American Resources Policy Network
Promoting the development of American mineral resources.
  • Blog

  • HOMEPAGE >> BLOG >> Goldman Sachs: Geopolitics of Resource Supply Demands Complex Choices and Tradeoffs – And Sooner Rather Than Later

Goldman Sachs: Geopolitics of Resource Supply Demands Complex Choices and Tradeoffs – And Sooner Rather Than Later

At ARPN, we have long highlighted the importance of geopolitics in mineral resource policy.  Recent supply chain shocks, growing trade tensions and ever-increasing critical mineral needs have brought the geopolitical challenges associated countries’ and stakeholders’ efforts to build resilient and diversified supply chains into focus.

A new piece by the Office of Applied Innovation at Goldman Sachs illustrates the challenge.

Against the backdrop of growing demand for critical minerals in the context of the green energy transition, national defense and other high-tech applications, Goldman Sachs’s analysts expect geopolitical competition to increase, with the rise of resource nationalism and a five-fold increase in export controls on critical minerals, many imposed by China but also other countries, a sign of what’s to come.

The authors believe that “future success in diversifying and building more resilient global supply chains will require investments and partnerships by the public and private sectors at every step of the value chain, streamlined project development, cooperation with likeminded partners, a global engagement strategy, and training a new generation of mining professionals.” 

While acknowledging the difficulty of “derisking” or “diversifying” critical mineral supply chains in light of related costs and complexities, they argue that the right strategy – effectively a comprehensive all-of-the-above approach that includes strategic investments and the application of advancements made in the context of the materials science revolution – can approach this goal “in a way that reduces geopolitical risks, creates new market opportunities, and provides a more sustainable path to the new, green economy.”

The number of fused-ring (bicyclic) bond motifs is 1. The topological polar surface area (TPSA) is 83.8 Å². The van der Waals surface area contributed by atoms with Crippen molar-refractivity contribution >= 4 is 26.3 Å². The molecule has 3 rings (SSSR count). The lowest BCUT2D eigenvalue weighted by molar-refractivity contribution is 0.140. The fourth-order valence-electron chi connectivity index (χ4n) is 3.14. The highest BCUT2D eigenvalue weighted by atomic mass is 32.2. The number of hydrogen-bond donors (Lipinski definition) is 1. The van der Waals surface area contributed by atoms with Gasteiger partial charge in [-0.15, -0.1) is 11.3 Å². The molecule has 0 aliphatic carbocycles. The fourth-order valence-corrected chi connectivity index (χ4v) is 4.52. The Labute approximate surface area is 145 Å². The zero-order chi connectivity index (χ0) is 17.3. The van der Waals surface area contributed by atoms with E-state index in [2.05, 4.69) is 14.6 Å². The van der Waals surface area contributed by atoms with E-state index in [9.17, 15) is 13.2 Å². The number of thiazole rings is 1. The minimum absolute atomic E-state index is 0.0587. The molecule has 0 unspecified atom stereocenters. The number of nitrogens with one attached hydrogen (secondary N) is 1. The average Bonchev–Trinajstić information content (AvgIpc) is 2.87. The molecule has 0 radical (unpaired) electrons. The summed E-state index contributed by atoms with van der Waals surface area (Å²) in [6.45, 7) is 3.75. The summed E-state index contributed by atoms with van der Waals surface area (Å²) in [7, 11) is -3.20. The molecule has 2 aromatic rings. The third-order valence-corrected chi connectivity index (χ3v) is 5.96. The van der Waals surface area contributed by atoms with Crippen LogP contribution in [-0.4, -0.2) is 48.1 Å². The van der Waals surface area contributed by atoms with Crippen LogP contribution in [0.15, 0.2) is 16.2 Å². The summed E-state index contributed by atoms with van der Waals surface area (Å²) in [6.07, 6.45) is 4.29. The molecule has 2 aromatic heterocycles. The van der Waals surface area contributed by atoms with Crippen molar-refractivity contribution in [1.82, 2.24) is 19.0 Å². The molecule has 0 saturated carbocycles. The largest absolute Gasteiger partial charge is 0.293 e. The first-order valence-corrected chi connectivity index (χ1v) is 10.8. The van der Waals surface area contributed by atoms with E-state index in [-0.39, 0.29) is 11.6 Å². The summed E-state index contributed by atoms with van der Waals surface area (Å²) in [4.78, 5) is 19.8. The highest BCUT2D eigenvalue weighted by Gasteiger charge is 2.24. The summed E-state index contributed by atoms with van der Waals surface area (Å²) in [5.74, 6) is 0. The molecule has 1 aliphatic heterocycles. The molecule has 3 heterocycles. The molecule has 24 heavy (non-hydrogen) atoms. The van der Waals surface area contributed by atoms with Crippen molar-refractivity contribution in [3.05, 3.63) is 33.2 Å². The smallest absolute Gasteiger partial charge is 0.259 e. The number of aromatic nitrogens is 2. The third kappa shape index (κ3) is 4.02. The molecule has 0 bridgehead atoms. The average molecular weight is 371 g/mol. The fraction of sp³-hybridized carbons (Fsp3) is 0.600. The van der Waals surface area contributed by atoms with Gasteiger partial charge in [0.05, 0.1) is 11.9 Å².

The piece stresses the importance of a holistic supply chain approach, and emphasizes the need to focus efforts to diversify critical mineral supply chains not only on the upstream supply side, but also on the downstream segments of the value chain – i.e. processing and manufacturing — where China continues to have the upper hand.

Goldman Sachs suggests the following six steps towards building “more diverse and resilient critical mineral supply chains”:

  1. Investing in every step of the value chain.  The authors highlight the need for significant financial investment to bolster critical mineral supply chains, arguing that while vehicles like the United States’ Inflation Reduction Act (IRA) and the EU’s Critical Raw Materials Act (CRMA) are promising government initiatives, more “strategies that offer incentives across the supply chain (…) and priorities where supplies are most likely to fall short of demand” are needed.
  2. Streamlining project development.  Permitting reform will not only be key to building an “ex-China”supply chain for critical minerals, say the authors, it could also help “reduce the industry’s carbon footprint and advance sustainability goals.”
  3. Strengthening cooperation with like-minded partners. Pointing to recent bi-and multilateral agreements on critical minerals, including the Mineral Security Partnership of which the U.S. is a founding member, the authors argue that economic competition can in fact increase international cooperation with like-minded partners.
  4. Competing Globally. The authors argue that countries will have to seek out new opportunities and partnership abroad – and while China has a leg up by having pursued a comprehensive investment strategy to “secure and control a global and domestic supply” for decades, there are opportunities for other countries to develop alternatives.
  5. Training a new generation of mineral professionals. Goldman Sachs stresses the importance of human capital, urging a recommitment to closing what has become a “talent deficit” with mining and mining engineering programs at American colleges and universities having seen a steady decline.
  6. Focusing on R&D. Technological innovations hold great potential, and new production techniques, new sources, new extraction methods, and substitution methos – many of which ARPN has featured in recent months — may hold the key for significant changes to critical mineral supply chain security.

They close by arguing that “building a more diverse and resilient critical mineral supply chain would come at short-term and medium-term economic costs. But it would also reduce the potential for critical minerals to be used for geopolitical advantage and provide long-term security, environmental, and economic gains. In geopolitics, as in economics, there are rarely clear solutions. More often, there are complex choices and tradeoffs.”

The time to act, however, is now — because “waiting for a geopolitical shock to make necessary investments in more diverse, resilient supply chains is not a strategy that will serve countries, companies, or consumers well.” 

Here’s hoping the message resonates in Washington, D.C. and beyond.